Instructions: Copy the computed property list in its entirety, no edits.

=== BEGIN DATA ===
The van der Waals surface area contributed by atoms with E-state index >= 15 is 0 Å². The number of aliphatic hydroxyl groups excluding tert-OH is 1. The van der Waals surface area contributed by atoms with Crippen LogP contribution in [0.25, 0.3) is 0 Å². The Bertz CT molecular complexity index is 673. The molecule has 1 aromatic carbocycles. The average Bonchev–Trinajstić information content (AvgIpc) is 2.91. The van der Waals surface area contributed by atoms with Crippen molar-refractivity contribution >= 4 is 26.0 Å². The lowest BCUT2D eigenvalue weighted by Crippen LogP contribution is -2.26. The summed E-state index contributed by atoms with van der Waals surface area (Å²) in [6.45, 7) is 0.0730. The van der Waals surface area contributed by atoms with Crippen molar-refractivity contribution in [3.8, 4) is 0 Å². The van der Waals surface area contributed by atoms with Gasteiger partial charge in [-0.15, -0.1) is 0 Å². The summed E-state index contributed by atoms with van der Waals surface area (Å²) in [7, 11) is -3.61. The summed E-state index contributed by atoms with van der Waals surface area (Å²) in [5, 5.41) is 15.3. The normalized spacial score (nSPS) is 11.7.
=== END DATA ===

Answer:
The van der Waals surface area contributed by atoms with E-state index >= 15 is 0 Å². The number of aliphatic hydroxyl groups excluding tert-OH is 1. The van der Waals surface area contributed by atoms with Crippen LogP contribution in [0.25, 0.3) is 0 Å². The Bertz CT molecular complexity index is 673. The molecule has 1 aromatic carbocycles. The average Bonchev–Trinajstić information content (AvgIpc) is 2.91. The van der Waals surface area contributed by atoms with Crippen molar-refractivity contribution >= 4 is 26.0 Å². The lowest BCUT2D eigenvalue weighted by Crippen LogP contribution is -2.26. The summed E-state index contributed by atoms with van der Waals surface area (Å²) in [6.45, 7) is 0.0730. The van der Waals surface area contributed by atoms with Crippen molar-refractivity contribution in [3.8, 4) is 0 Å². The van der Waals surface area contributed by atoms with Gasteiger partial charge in [-0.15, -0.1) is 0 Å². The summed E-state index contributed by atoms with van der Waals surface area (Å²) in [7, 11) is -3.61. The summed E-state index contributed by atoms with van der Waals surface area (Å²) in [5, 5.41) is 15.3. The normalized spacial score (nSPS) is 11.7.